Typically lampsilis species mimic minnows. The lure has two halves that have characteristic stripes, and even sport eyespots for extra trickery. Varieties also differ in how vigorously they'll flop their lures around, with some committing several hours straight to twitching to reel a predator in. And when the fish falls for it, everything else is automatic. The predator strikes, and the gills between the two halves of the lure rupture, releasing a cloud of larvae. The fish suction the larvae-which look like tiny versions of their parent-into the mouth where they snap shut on the gill filaments. Here they'll hold tight, absorbing nutrients from the host 10 to 20 days or more after which they fall off and start their life in the steam bed.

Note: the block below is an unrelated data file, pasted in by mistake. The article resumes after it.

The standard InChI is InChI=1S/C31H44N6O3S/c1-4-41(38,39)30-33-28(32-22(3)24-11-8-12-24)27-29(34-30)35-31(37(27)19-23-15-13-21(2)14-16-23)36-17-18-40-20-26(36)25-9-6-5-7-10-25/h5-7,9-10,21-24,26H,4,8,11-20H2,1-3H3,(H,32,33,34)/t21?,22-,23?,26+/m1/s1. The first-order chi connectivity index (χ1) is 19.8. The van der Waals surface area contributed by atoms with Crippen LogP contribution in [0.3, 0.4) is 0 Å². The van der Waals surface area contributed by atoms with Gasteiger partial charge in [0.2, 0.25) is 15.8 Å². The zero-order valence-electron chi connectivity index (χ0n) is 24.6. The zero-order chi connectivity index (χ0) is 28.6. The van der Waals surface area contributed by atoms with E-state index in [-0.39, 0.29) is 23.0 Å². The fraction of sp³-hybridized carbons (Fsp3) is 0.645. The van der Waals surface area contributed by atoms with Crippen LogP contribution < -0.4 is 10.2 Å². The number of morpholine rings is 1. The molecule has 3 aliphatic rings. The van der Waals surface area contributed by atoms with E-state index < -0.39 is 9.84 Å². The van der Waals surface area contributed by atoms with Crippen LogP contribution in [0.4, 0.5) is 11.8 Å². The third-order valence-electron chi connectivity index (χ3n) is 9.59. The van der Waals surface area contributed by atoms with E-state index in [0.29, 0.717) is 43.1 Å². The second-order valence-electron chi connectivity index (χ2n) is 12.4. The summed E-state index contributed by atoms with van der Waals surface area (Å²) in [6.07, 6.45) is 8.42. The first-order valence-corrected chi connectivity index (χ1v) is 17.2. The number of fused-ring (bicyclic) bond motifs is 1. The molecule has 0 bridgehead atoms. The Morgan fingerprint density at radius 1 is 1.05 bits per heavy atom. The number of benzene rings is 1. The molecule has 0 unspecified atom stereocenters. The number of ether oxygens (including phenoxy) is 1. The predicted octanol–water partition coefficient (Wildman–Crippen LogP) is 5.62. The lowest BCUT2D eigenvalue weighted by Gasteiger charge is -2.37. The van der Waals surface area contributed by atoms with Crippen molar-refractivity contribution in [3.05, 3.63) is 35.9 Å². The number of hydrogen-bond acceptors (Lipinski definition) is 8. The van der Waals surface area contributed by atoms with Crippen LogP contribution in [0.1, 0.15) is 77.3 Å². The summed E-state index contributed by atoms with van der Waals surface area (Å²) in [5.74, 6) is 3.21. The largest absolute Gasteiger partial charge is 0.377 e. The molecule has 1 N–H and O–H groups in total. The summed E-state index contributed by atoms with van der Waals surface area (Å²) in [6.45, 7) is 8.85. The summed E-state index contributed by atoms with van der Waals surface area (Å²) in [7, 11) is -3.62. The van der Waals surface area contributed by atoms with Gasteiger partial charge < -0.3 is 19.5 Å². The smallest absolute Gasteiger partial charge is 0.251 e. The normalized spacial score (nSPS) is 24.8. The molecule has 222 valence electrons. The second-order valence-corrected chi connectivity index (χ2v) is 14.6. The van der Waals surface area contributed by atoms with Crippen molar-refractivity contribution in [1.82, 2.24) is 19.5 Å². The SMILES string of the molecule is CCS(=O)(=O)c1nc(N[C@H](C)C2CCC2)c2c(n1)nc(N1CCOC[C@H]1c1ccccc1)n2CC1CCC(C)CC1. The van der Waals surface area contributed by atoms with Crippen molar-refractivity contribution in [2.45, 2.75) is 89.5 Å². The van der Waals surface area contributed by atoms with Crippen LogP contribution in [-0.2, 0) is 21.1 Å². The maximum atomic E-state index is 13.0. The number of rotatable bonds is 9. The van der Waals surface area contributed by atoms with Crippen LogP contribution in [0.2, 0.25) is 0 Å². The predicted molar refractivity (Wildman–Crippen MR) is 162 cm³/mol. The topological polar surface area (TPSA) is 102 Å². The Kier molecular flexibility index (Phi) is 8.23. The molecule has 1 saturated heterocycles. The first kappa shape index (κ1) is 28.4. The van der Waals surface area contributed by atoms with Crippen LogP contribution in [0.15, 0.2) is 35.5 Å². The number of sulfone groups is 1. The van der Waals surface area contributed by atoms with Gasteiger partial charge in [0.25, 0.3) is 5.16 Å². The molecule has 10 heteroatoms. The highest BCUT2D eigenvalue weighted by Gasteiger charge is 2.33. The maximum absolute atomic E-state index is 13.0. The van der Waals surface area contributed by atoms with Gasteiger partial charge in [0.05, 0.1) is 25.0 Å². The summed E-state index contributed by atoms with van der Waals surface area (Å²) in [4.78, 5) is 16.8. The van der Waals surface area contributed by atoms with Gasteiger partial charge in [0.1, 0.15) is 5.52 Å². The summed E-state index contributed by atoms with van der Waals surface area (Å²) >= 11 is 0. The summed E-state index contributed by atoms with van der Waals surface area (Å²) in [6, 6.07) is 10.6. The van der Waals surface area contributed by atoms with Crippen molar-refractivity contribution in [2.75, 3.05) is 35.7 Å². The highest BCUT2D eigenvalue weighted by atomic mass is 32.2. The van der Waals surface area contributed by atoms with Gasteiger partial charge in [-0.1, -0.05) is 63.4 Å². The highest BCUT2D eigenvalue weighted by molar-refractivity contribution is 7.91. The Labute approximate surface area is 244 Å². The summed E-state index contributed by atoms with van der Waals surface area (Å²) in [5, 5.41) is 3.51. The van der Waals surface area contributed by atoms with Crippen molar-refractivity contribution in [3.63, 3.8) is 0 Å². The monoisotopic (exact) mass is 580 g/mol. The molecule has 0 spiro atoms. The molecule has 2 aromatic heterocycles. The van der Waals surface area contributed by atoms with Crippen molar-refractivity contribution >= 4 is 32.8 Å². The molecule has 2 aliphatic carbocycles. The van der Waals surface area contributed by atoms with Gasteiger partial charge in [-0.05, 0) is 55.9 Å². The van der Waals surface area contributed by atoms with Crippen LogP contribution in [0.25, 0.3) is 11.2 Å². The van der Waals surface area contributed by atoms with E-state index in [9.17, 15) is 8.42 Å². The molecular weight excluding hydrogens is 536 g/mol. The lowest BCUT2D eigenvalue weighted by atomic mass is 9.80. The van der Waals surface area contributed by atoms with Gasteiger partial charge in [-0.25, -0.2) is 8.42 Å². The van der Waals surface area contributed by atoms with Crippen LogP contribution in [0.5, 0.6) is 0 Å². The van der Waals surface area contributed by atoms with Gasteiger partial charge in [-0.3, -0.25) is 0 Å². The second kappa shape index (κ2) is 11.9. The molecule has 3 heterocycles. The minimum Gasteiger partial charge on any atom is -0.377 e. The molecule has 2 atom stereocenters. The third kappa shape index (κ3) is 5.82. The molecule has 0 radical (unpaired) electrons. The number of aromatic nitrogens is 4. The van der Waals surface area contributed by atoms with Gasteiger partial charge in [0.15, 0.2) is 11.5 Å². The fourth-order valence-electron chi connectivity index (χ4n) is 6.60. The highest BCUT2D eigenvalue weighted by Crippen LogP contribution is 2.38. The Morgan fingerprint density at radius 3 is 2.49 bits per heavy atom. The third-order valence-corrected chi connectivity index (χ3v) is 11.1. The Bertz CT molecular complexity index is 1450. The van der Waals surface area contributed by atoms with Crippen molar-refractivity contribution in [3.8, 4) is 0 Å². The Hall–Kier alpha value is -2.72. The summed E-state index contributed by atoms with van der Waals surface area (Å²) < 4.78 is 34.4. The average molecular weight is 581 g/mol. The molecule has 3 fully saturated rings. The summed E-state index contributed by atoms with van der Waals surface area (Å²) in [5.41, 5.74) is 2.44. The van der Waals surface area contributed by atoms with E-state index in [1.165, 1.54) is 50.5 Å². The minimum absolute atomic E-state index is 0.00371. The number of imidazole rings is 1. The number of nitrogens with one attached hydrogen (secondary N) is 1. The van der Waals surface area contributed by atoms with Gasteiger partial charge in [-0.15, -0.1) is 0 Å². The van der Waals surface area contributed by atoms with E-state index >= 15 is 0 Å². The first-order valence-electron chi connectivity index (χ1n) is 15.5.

Scientists refer to freshwater mussels as sentinel species that can warn when danger appears in the environment. You could say our freshwater mussels are like the canaries miners once kept in coalmines to warn them when dangerous gases like carbon monoxide were present. If a canary died, the miners knew they were in danger, too. Because mussels are sensitive to various pollutants, long lived, and often remain in one place their entire lives, their presence is often a sign of a healthy river or stream. Mussels can also accumulate pollutants from the environment. Scientifically analyzing them helps us determine what pollutants are affecting our rivers.


Recently, MDC has partnered with the U.S. Geological Survey's Fish and Wildlife Cooperative Research Unit at the University of Missouri to use geographic information system tools to help us predict where in the state mussel beds occur and identify threats to mussel populations. Partners will incorporate these data into a design for a statewide monitoring program that will help us better understand, protect, and conserve these important animals and their habitat.